Marilyn Strickland on her two terms as Tacoma mayor
A few days before Christmas, a large, empty trash bin sat outside the corner office Mayor Marilyn Strickland has held for eight years on the 12th floor of the Tacoma Municipal Building.
As she prepared to take down and box up artifacts of her two terms in office — framed photos with President Barack Obama, gleaming glass awards and a French Bulldog-themed coffee mug among them — Strickland reflected on her tenure, what she’s proud of, and the changes Tacoma has been through.
She also looked to the future. Though she won’t be leading the city anymore, she has strong feelings about how some issues should play out.
Ruston should be annexed into Tacoma, she said in an interview. Browns Point, too.
“It is time to annex Ruston and to have a really thoughtful conversation with the residents of Ruston and the government officials to really communicate how that would benefit them in the long run,” Strickland said. “We provide a lot of services for them anyway, and this bizarre impasse at Point Ruston that is keeping everyone from enjoying this huge investment is just not productive.”
It was classic Strickland: Straightforward and to the point, a potentially controversial statement delivered without equivocating and backed by logic.
Elevating Tacoma’s reputation
In eight years, Strickland has been credited with raising the city’s national and international profile in a way that none of her predecessors even attempted. She was extremely active in the U.S. Conference of Mayors and is a trustee of that group. During her tenure, Chinese President Xi Jinping made a high-profile visit to Tacoma.
She’s also been cheered for leading a movement to keep the city’s Click Cable TV network in public hands instead of leasing it to a private company. She’s also proud of the significant investment in downtown Tacoma that’s slated to come online in the next several years, including the new hotel by the convention center.
Strickland was mayor when the council fired former city manager Eric Anderson, who was blamed for digging the city into a deep financial hole during the recession, resulting in cuts to services and hundreds of city employees being let go. And she was credited with leading the effort to hire former city manager T.C. Broadnax, who righted Tacoma’s finances and helped restore its bond ratings.
Her proudest achievement, she admits, is not the sexiest: In 2015, Tacoma voters approved two ballot measures to pay for maintenance and improvements for Tacoma’s streets, which were sorely in need of it. Potholes were an issue Strickland talked about during her first run for City Council in 2007, and as mayor she shepherded the 10-year, $175 million tax package to the ballot.
The first time the package went before voters, it failed.
That it passed the second time was impressive, said former mayor and Tacoma history buff Bill Baarsma, who was mayor before Strickland and served on the council with her for two years.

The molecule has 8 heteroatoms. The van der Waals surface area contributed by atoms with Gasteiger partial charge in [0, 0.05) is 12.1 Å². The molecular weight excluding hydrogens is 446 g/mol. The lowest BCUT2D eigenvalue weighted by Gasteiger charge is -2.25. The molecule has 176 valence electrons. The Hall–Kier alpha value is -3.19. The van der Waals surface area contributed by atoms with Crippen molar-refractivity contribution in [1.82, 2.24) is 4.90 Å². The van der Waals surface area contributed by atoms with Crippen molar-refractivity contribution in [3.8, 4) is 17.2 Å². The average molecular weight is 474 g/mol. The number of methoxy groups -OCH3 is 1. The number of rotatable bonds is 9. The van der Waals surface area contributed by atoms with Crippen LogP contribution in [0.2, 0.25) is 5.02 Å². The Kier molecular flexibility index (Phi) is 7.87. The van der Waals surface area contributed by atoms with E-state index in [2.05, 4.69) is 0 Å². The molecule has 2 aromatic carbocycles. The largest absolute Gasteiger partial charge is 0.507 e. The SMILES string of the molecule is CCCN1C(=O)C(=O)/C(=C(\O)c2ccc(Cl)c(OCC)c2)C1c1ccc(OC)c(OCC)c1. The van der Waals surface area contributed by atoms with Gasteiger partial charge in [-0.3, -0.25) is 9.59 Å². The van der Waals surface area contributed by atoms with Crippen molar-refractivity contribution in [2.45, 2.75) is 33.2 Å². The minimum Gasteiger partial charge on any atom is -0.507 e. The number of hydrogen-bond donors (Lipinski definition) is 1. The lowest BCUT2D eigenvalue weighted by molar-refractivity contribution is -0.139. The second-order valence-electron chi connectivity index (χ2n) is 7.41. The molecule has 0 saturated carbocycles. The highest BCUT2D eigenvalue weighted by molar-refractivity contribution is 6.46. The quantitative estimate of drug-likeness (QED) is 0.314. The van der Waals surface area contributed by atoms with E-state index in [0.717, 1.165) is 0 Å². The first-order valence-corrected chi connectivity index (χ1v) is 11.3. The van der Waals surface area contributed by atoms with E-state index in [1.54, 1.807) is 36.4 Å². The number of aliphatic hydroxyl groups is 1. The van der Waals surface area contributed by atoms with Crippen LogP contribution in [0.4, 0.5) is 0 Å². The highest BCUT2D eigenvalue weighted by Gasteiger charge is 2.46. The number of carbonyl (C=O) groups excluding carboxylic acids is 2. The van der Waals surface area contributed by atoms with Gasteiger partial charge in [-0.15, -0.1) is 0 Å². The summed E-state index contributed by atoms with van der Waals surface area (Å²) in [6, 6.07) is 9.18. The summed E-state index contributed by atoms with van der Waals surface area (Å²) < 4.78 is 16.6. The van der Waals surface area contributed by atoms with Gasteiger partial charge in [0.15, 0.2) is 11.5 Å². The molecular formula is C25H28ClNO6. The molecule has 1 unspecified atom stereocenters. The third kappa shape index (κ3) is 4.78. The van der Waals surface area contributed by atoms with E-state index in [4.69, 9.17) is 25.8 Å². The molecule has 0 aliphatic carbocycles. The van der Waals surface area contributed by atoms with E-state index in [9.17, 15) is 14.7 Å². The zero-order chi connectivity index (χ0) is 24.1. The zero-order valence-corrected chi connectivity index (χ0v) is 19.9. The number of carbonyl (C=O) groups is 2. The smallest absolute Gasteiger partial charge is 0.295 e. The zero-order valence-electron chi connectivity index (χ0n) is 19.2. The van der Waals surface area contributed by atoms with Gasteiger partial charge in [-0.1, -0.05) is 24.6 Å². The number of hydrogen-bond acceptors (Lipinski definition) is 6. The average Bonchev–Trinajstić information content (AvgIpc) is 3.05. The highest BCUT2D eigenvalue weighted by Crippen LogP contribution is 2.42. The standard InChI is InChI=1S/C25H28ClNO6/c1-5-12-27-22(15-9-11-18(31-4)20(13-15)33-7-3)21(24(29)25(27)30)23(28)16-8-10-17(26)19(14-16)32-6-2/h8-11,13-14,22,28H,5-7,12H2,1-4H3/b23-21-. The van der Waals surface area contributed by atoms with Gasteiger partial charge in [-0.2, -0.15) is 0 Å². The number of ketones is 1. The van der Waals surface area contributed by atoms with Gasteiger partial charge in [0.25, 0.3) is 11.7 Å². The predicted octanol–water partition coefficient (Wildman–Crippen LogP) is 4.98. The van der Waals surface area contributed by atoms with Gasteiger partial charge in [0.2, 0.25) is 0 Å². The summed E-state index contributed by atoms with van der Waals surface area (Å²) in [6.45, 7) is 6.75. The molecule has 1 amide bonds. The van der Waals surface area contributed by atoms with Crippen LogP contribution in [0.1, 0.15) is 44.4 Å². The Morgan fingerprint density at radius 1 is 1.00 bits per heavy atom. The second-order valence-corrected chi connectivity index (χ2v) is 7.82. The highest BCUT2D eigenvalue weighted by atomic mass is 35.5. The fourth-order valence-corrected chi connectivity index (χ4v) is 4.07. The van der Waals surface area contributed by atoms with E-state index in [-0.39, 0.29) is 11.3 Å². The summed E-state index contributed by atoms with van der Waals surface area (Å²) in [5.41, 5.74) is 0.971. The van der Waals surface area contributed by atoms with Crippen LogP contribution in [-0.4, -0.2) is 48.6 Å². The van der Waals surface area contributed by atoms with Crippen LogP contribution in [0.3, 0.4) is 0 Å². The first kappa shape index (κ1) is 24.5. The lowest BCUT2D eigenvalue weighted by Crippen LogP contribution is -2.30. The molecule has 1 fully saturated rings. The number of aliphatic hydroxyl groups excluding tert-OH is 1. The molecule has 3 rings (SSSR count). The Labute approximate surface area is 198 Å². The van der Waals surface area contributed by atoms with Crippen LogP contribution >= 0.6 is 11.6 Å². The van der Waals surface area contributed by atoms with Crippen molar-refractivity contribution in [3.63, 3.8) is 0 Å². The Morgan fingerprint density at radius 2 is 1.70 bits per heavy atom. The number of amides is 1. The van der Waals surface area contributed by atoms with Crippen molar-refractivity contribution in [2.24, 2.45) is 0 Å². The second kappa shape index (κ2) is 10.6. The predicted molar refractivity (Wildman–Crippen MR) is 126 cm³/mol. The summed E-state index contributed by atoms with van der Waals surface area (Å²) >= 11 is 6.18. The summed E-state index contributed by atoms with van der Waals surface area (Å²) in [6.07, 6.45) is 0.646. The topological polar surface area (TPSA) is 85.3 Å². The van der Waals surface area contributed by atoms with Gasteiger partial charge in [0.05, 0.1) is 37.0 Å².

“It was one of the more significant achievements — you have to go back decades to find something comparable ...,” Baarsma said.
Strickland faced her share of criticism.
In 2016, she appeared in a video in which she offered support for the hugely controversial methanol plant that was proposed for the Tideflats. In 2011, she was dinged by Tacoma’s citizen Board of Ethics for using a Lakewood businessman’s frequent flier miles to pay for a business trip to Asia. Some have bristled at her sometimes unapologetic approach to achieving policy goals.
Strickland also leaves office with unfinished business.
The city’s three-phased approach to combating a homelessness crisis hasn’t reached its final phase, and the future of the Click Cable TV and broadband network is on hold pending the outcome of a lawsuit.
While Strickland said she wishes she could see those things and others through, she’s closing this chapter without regrets.
“Given where Tacoma was when I took office and where we are now, I think we’ve had a good run. We weathered a recession that was deeper and more severe than anyone imagined, we’ve had to make hard decisions as far as letting staff go,” said Strickland, whose tenure as mayor was subjected to term limits.
“Comparing where we were then to where we are now, we are more financially stable, we’re in the process of restoring services … we’re in a much better place.”
‘Tough, shrewd and smart’
Baarsma called her tough, shrewd and smart, someone who “really doesn’t suffer fools gladly.”
In a council-manager form of government where the mayor is elected but doesn’t run the city’s day-to-day operations, her reign seemed more powerful than many that preceded her. Baarsma said that is partly because Broadnax was a quiet, behind-the-scenes city manager who wasn’t interested in the limelight.